“Who shall I be today? The answer is more obvious than the question. Of course I’m going to be me. Me yesterday, me today, me forever. But if I were to start my day with the question “Who shall I be today?” I’d have to start with a decision bigger than Honey Nut Cheerios or Rice Chex. Actually the choice would be a commitment, which is a lot to expect in the first moments of consciousness. A momentous moment to be sure. How about this? Today I will be a person who pays as much attention to the interests and concerns of others as to my own. Would I push the unity-of-humanity gauge a little higher? Or maybe this. Today I will never lose patience. And nobody gets hurt. Or this. Today I wi...

December 23, 2017

The Gospel passage for December 18 begins “This is how the birth of Jesus Christ came about.” We are familiar with Joseph’s taking Mary as his wife. And throughout the next few days the familiar story continues. . . Zechariah in the temple . . .Mary’s visit to Elizabeth. . . Mary’s Magnificat.

But we don’t know how the story will end. Scripture tells of Jesus’ public life, his crucifixion, and his resurrection. The New Testament continues with the details of the early Christians and the letters of Paul, John, and Peter. But we still don’t know how the story will end. Eons of chapters will continue before we know the end of the story, ...

but we can guess how the final chapter will begin...

Many people frantically run through the day, although students on summer break might be exempt from the hurry-hurry, “got-no-time.” While summer may afford a bit more leisure, leisure is still a commodity hard to come by.  Who has time for leisure?

    David Steindl-Rast has said that leisure is not the privilege of those who have time. Rather leisure is the virtue lived by persons who give to each instant of life the time it deserves. When you think about it, wasn’t Jesus a man of leisure? Certainly he was always on the move—that long journey to Jerusalem that covers much of Luke’s Gospe? But note the ways Jesus gives each instant the time it deserves, as he walks along the way. The ap...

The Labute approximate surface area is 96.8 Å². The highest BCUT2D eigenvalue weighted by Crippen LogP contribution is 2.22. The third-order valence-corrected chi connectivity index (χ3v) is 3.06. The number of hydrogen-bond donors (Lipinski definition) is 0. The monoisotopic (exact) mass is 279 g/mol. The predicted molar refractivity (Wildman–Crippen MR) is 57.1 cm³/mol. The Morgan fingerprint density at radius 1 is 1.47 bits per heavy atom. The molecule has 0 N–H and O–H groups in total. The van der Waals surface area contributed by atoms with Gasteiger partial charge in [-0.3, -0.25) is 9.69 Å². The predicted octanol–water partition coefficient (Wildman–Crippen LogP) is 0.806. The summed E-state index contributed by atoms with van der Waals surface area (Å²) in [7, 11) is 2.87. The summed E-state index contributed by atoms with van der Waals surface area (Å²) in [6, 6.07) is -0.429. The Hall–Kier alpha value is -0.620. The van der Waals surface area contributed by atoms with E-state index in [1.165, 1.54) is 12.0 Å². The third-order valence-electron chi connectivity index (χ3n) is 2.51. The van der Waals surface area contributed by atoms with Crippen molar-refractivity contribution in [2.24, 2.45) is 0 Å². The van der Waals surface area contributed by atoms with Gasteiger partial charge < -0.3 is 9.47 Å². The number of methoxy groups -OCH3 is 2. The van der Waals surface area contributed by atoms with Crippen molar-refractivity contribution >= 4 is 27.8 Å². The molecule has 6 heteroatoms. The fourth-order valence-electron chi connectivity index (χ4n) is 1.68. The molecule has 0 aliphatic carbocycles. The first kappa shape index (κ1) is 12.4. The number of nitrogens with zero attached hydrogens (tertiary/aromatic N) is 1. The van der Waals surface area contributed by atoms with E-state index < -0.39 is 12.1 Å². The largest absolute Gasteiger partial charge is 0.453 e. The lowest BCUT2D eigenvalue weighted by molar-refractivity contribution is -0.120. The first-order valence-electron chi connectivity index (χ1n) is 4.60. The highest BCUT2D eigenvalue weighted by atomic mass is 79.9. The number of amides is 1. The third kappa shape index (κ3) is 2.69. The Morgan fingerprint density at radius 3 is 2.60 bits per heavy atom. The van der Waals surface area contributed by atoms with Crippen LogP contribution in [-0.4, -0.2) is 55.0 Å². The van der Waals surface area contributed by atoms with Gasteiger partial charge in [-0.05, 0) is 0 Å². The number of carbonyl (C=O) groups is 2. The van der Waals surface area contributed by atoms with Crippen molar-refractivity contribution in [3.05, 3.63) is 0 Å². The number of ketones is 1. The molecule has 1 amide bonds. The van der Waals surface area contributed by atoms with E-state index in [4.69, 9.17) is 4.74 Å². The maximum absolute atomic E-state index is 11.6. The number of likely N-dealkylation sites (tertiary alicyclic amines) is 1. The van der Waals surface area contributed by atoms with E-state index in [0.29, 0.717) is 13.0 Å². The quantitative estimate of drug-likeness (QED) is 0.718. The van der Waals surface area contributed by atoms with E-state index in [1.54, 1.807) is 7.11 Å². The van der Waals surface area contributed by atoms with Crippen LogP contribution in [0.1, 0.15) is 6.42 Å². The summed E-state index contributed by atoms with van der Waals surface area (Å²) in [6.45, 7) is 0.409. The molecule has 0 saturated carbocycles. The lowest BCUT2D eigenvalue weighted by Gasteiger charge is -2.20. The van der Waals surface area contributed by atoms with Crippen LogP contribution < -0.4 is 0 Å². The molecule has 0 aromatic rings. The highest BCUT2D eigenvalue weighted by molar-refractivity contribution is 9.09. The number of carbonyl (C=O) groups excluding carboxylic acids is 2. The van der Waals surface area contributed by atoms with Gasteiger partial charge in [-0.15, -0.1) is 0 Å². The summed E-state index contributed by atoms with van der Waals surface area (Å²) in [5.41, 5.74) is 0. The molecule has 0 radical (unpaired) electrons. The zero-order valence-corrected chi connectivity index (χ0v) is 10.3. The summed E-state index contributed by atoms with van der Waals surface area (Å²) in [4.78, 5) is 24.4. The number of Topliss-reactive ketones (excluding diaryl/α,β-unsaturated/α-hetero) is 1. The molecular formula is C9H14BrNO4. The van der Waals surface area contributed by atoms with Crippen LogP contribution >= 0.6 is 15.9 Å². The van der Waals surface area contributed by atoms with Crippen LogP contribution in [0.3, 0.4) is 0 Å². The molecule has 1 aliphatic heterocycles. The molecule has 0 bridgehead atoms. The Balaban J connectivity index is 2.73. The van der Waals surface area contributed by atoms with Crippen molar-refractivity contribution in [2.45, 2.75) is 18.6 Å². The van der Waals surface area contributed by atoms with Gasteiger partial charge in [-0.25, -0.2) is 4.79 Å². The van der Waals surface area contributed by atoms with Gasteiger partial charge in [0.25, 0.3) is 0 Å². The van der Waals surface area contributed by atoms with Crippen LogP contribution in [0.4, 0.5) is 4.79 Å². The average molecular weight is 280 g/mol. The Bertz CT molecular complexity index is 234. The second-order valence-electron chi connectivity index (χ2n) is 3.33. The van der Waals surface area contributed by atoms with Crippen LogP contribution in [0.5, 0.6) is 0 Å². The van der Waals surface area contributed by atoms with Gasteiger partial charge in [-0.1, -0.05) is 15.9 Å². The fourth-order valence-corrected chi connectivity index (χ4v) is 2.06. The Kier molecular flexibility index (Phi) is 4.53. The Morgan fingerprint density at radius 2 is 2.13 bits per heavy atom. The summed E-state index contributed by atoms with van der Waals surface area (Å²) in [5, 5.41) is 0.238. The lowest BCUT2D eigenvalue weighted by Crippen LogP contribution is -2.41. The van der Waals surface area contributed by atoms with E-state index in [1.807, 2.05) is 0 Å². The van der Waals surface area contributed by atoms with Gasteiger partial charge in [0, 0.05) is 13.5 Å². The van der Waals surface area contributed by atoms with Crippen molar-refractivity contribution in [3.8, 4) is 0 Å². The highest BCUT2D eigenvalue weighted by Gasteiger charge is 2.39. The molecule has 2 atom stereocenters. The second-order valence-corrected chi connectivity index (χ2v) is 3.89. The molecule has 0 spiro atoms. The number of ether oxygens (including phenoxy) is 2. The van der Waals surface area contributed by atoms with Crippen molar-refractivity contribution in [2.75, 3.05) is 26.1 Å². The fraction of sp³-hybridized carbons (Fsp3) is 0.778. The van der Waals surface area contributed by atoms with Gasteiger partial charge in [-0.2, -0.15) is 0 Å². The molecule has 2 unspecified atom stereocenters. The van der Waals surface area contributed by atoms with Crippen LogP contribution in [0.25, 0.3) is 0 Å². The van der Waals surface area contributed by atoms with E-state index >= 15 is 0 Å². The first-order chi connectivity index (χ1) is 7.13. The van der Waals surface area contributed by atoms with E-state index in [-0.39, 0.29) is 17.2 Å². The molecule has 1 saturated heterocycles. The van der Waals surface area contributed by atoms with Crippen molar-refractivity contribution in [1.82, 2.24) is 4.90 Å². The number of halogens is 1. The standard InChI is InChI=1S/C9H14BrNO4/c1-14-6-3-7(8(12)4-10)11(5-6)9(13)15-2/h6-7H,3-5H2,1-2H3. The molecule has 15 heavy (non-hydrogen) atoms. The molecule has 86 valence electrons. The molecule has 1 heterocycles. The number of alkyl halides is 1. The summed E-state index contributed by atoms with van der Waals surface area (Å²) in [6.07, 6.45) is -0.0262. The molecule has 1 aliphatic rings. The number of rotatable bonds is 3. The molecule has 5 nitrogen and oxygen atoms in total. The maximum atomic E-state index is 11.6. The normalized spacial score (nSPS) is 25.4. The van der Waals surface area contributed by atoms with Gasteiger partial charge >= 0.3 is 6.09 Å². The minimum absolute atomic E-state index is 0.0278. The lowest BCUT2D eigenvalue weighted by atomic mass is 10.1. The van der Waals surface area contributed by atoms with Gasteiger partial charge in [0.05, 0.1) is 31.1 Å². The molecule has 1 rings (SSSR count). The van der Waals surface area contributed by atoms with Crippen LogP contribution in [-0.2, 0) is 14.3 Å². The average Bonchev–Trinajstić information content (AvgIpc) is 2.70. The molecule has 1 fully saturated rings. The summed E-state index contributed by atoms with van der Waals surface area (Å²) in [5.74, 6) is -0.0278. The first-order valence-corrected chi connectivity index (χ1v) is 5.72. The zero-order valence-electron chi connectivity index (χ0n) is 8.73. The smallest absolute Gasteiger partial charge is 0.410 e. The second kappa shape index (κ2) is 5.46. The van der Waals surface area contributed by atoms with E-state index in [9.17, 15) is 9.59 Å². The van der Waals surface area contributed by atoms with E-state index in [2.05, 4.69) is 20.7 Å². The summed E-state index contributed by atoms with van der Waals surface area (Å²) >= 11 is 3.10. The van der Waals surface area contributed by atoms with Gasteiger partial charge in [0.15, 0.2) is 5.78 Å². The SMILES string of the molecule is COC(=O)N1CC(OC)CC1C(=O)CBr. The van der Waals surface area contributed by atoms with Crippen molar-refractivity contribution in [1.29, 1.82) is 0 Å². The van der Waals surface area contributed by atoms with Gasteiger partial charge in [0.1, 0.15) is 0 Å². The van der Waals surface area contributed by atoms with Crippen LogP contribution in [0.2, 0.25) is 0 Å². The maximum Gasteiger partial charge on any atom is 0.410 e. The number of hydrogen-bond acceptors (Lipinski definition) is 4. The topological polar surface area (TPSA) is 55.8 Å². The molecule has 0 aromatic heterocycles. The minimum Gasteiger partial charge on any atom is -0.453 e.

Recently I read an article about the millions of microbes in and around me—how in some way they’ve been around since the Big Bang and will continue in existence, how they are all necessary in the plan of creation. I’ve been making myself more conscious of the interdependence of all things. Maybe I achieved a bit more consciousness when I found myself apologizing to the microbes as I cleaned the sinks with disinfectant.

Today give an apology to Planet Earth and think of ways to preserve her.

Reprinted with permission Sr. Valerie Schneider, SND

Sr. Mary Valerie Schneider, SND is a Sister of Notre Dame of the Toledo Ohio Province.  She has graciously given us permission to use to her blogs a...

When you miss an important message, when the toilet overflows, when the pork chops burn, when all your hard work seems futile, when the lawn mower doesn’t start, when you break a fingernail or glass, when you can’t find a parking space, when you’ve lost your date book, and when you wonder why you even got up in the morning and whether anything at all has been achieved on your bad day, there is a cure for your day-long frustration. Just take a moment to think of God, how much God loves you—even delights in you. Anthony de Mello wrote, “Behold the One beholding you, and smiling.” Does anything matter compared to God’s smile?

Sr. Mary Valerie Schneider, SND is a Sister of Notre Dame of the...

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